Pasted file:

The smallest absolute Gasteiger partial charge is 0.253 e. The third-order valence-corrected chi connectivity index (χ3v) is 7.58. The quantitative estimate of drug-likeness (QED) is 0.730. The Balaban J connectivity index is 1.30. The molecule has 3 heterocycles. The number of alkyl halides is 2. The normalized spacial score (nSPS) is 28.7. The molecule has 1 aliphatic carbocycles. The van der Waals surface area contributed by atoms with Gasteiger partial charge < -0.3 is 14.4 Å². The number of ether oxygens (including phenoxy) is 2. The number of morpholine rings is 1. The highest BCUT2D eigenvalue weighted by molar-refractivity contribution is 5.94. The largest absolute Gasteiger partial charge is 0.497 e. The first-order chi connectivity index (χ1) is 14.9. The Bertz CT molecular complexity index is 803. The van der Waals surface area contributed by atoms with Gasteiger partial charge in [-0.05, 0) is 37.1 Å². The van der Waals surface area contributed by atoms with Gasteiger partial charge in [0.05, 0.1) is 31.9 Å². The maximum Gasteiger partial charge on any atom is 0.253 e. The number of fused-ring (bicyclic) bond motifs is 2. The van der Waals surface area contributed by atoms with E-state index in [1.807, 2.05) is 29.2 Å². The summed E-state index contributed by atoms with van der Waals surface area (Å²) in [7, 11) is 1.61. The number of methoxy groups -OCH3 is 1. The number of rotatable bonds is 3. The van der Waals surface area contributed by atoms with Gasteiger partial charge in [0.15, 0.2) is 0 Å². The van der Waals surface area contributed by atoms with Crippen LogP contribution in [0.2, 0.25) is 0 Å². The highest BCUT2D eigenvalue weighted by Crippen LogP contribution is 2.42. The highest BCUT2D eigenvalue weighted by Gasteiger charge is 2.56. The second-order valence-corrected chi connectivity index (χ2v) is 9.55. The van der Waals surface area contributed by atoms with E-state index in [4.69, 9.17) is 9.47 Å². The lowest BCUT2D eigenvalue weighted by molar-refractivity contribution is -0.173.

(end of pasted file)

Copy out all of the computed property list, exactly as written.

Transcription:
The smallest absolute Gasteiger partial charge is 0.253 e. The third-order valence-corrected chi connectivity index (χ3v) is 7.58. The quantitative estimate of drug-likeness (QED) is 0.730. The Balaban J connectivity index is 1.30. The molecule has 3 heterocycles. The number of alkyl halides is 2. The normalized spacial score (nSPS) is 28.7. The molecule has 1 aliphatic carbocycles. The van der Waals surface area contributed by atoms with Gasteiger partial charge < -0.3 is 14.4 Å². The number of ether oxygens (including phenoxy) is 2. The number of morpholine rings is 1. The highest BCUT2D eigenvalue weighted by molar-refractivity contribution is 5.94. The largest absolute Gasteiger partial charge is 0.497 e. The first-order chi connectivity index (χ1) is 14.9. The Bertz CT molecular complexity index is 803. The van der Waals surface area contributed by atoms with Gasteiger partial charge in [-0.05, 0) is 37.1 Å². The van der Waals surface area contributed by atoms with Gasteiger partial charge in [0.05, 0.1) is 31.9 Å². The maximum Gasteiger partial charge on any atom is 0.253 e. The number of fused-ring (bicyclic) bond motifs is 2. The van der Waals surface area contributed by atoms with E-state index in [1.807, 2.05) is 29.2 Å². The summed E-state index contributed by atoms with van der Waals surface area (Å²) in [7, 11) is 1.61. The number of methoxy groups -OCH3 is 1. The number of rotatable bonds is 3. The van der Waals surface area contributed by atoms with Gasteiger partial charge in [0.15, 0.2) is 0 Å². The van der Waals surface area contributed by atoms with Crippen LogP contribution in [0.2, 0.25) is 0 Å². The highest BCUT2D eigenvalue weighted by Crippen LogP contribution is 2.42. The highest BCUT2D eigenvalue weighted by Gasteiger charge is 2.56. The second-order valence-corrected chi connectivity index (χ2v) is 9.55. The van der Waals surface area contributed by atoms with E-state index in [4.69, 9.17) is 9.47 Å². The lowest BCUT2D eigenvalue weighted by molar-refractivity contribution is -0.173.